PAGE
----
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Kentucky by Heart: WWI veteran and Medal of Honor recipient Samual Woodfill had strong ties to NKY

By Steve Flairty
NKyTribune columnist

Growing up, I recall passing by Woodfill Elementary School on Alexandria Pike, in Ft. Thomas a thousand times, all the time wondering from where the name “Woodfill” came.

Now I know, and from all I can gather, it was a most worthy decision. That’s because the name refers to a hero, Samuel Woodfill, a distinguished World War I veteran and Medal of Honor recipient. And though he was born in Indiana, he lived much of his adult life in Campbell County, and the Woodfill School sets only a few blocks from the place where he once lived in Ft. Thomas.

Samuel Woodfill (Photo from Wikimedia Commons)

Woodfill was born on January 6, 1883, growing up in a rural area and watching his father and his older brothers hunt for game. Too young to go with them, ten-year-old Samuel started sneaking out of the house with a gun to shoot small game. Ironically, his actions impressed his father, who added his blessings to Samuel to let him hunt whenever he wanted.

Gung ho to fight for his country as he grew older, he attempted to get in the Army at age 15 to fight in the Spanish-American War but was turned down. In 1901, at age 18, the Army accepted him. He was stationed in the Philippines until 1904, then moved his service to Alaska, not then a full-fledged state in the U.S. While there, he had the opportunity to hunt large game in the untamed wilderness and also to improve his marksmanship skills.

After his time in Alaska, Woodfill’s Northern Kentucky connection began. He served two years in Ft. Thomas before he was assigned to be a part of the American force that guarded the Mexican American border. It was back to Ft. Thomas in 1917, and he was promoted to second lieutenant. He married Lorena “Blossom” Wiltshire, and the couple bought a house in Ft. Thomas. However, he would soon be sent to Europe as part of the American Expeditionary Forces in World War I. As the Meuse-Argonne six-week battle unfolded in France, Woodfill was promoted to first lieutenant. He also would see plenty of combat action.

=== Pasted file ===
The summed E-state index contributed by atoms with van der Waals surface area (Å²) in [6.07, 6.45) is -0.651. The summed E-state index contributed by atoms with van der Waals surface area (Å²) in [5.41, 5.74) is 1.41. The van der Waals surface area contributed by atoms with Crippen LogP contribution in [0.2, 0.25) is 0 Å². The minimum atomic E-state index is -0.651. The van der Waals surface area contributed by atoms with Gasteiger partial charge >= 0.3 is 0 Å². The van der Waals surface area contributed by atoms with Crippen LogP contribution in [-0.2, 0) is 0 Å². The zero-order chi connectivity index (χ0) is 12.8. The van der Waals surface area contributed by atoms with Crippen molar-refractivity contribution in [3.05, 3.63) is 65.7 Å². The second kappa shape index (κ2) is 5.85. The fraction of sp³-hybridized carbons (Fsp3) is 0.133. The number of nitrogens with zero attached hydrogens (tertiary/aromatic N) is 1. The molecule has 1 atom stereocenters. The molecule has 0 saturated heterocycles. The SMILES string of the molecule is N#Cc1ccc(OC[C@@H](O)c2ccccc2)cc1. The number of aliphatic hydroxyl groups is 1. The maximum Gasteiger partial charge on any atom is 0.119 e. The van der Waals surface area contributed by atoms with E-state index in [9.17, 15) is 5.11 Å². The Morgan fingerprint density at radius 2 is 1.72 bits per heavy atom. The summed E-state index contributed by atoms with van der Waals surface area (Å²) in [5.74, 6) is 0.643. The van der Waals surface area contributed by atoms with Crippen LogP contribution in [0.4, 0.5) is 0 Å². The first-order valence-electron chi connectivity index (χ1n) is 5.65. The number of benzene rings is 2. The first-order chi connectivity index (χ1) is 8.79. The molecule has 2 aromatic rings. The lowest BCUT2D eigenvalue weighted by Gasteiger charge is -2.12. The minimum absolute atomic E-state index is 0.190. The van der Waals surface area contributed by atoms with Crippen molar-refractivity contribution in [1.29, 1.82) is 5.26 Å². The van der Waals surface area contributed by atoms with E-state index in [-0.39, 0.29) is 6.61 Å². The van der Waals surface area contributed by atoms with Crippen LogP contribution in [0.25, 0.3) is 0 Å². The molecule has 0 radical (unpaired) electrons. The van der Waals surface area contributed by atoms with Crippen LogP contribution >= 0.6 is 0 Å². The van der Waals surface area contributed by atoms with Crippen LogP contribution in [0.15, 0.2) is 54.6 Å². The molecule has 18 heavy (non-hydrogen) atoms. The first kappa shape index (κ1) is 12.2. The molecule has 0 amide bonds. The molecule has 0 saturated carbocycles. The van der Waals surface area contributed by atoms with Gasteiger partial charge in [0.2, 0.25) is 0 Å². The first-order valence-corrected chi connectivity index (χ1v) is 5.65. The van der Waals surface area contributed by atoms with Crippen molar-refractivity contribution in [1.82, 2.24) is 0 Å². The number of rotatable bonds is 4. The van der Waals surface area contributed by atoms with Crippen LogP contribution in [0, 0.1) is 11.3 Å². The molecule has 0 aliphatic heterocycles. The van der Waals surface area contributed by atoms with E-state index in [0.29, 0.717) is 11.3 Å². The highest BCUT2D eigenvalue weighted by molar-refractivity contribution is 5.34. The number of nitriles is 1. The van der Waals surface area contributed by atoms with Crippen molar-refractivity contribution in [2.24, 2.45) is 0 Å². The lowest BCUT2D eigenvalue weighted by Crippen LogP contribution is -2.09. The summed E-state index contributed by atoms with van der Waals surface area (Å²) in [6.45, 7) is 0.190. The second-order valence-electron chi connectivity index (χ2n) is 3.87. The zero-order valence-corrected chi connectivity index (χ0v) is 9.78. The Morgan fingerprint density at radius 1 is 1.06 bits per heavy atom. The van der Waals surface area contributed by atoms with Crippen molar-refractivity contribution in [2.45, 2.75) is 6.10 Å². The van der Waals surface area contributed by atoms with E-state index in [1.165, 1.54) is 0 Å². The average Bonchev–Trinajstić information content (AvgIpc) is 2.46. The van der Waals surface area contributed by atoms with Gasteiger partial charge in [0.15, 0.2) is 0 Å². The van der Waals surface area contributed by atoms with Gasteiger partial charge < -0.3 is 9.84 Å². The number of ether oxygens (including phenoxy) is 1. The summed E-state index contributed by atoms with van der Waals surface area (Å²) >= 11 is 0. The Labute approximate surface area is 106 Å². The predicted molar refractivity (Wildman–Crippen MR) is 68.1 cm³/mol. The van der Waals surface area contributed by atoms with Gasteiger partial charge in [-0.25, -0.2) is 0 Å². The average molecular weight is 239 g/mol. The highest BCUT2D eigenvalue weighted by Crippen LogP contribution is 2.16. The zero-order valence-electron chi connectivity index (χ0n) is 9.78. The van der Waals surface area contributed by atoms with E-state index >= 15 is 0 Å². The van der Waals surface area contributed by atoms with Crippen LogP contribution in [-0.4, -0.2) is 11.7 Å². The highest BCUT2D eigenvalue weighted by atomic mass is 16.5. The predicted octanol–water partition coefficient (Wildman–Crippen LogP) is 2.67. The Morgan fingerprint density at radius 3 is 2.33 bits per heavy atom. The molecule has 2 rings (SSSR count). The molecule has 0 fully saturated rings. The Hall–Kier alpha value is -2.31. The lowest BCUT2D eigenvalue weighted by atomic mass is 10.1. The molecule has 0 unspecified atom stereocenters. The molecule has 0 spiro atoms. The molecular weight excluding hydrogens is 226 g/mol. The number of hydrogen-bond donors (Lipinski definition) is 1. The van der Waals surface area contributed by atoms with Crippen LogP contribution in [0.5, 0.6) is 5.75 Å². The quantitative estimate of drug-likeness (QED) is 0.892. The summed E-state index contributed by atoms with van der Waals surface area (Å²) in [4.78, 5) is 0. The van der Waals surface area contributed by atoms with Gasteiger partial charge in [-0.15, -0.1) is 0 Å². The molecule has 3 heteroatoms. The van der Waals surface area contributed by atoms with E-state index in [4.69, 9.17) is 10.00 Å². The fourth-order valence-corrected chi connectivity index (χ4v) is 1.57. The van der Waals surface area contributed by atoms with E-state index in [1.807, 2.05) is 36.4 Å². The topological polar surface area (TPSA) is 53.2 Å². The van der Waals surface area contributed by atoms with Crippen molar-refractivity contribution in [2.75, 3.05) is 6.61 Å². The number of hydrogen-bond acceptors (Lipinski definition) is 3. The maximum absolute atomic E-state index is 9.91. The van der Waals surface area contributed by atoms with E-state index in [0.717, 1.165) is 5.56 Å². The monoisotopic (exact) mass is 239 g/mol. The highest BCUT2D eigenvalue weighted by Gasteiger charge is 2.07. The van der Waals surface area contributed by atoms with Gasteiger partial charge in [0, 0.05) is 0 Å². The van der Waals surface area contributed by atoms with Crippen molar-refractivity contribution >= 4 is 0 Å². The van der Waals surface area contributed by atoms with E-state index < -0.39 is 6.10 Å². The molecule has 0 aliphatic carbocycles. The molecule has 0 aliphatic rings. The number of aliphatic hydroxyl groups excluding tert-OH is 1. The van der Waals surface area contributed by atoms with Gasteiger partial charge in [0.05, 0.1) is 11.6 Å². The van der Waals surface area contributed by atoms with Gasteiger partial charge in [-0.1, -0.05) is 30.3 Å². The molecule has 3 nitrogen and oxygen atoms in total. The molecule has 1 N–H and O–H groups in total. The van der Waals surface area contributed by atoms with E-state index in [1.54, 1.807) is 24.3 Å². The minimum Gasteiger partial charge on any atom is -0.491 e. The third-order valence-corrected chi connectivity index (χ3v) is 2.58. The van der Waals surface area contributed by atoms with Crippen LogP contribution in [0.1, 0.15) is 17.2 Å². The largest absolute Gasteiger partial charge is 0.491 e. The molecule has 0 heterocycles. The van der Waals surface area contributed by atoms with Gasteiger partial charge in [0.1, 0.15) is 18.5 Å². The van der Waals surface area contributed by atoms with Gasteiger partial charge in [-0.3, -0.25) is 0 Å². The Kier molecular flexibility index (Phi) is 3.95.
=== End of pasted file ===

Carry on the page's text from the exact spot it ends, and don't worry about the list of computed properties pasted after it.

Outside the town of Cunel with the 60th Infantry, Woodfill, according to defense.gov, “went on a sharpshooting tear that is comparable to the exploits of his fellow war hero, the famed Army Sgt. Alvin York.”

Samuel Woodfill’s grave marker at Arlington National Cemetery)

Those actions happened something like this. On October 12, 1918, his Company M came under heavy attack. As leader of his unit, Woodfill ordered most to hold back. He and two other soldiers went looking to find and destroy enemy machine gun nests.

Coming upon a flash of gunfire in a church tower some 300 yards away, he fired at what he only thought might be the gunner’s head—and took him out. He reportedly repeated the attack on the tower four more times. All told, Woodfill had five shots in his rifle, and all hit their targets. Additionally, his Medal of Honor citation states that another enemy soldier charged him and was killed by Woodfill in a hand-to-hand fight.

But for Woodfill, it was only a start. He destroyed a machine gun nest at a stable, and then came in range of a third gun nest. Here is the account from defense.gov:

At first, he took cover in a shell hole, but he got hit with the remains of mustard gas that lingered there, so he made his way to a ditch about 40 yards from the enemy gun, according to the Fort Polk Museum curator. He took out another gunner and the four replacements with his rifle before using his pistol to kill two more men.